OIG: New Mexico did not adequately secure Medicaid data, systems
The State of New Mexico has not adequately secured its Medicaid data and information systems in accordance with federal requirements, potentially putting sensitive data and its operations at risk, according to an audit by the Department of Health and Human Services' Office of Inspector General.
While OIG reveals that the state adopted a security program for its Medicaid eligibility systems, auditors identified system vulnerabilities because the New Mexico Human Services Department did not implement sufficient controls in its program.
“Although we did not identify evidence that the vulnerabilities had been exploited, exploitation could have resulted in unauthorized access to, and disclosure of, sensitive information, as well as in disruption of New Mexico's critical operations,” state the OIG report. “As a result, the vulnerabilities were collectively and, in some cases, individually significant and could have potentially compromised the confidentiality, integrity and availability of New Mexico's eligibility systems.”
The New Mexico Human Services Department (HSD) administers the eligibility systems for entitlement programs through the Automated System Program and Eligibility Network (ASPEN), which was designed to improve public access to services through the Internet and to provide HSD field staff with more efficient and technically advanced tools. However, auditors said they selected HSD for review bcause of “inherent risks” related to the agency’s migration of its legacy eligibility systems to ASPEN in 2014.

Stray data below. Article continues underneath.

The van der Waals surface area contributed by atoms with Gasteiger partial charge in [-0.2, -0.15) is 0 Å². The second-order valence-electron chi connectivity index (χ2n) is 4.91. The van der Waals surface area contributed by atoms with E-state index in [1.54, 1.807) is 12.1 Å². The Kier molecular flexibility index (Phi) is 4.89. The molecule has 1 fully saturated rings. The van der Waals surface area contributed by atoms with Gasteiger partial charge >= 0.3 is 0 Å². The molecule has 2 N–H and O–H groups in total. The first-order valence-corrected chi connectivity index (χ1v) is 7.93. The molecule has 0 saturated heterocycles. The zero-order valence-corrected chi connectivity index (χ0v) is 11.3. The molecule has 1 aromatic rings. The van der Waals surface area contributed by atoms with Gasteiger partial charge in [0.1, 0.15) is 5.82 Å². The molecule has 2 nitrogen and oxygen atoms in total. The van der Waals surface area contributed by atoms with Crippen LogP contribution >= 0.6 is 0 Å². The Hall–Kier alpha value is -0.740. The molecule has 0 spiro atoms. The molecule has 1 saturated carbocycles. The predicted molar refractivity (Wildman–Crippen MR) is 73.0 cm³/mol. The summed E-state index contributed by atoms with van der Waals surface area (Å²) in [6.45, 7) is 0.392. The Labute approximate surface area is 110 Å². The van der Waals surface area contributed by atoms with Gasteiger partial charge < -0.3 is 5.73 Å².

“We also considered the numerous risks related to HSD’s security controls over the eligibility systems for entitlement programs that were identified during a previous audit,” states the report.
Based on its review of HSD’s information system general controls, OIG recommended that the agency implement changes to its security program for the Medicaid eligibility system.
In written comments to OIG’s report, HSD concurred with all of the audit findings and detailed corrective actions that it has taken or plans to take. Nonetheless, the state agency did not concur with one of the report’s recommendations having to do with a compensating control, noting that they elected to accept all associated risks.
“We continue to recommend that HSD implement our recommendation. However, if HSD continues to rely on its compensating control, then we recommend that HSD conduct a full risk assessment and accept all related risks in accordance with federal requirements,” conclude auditors.
The state agency was not immediately available for comment.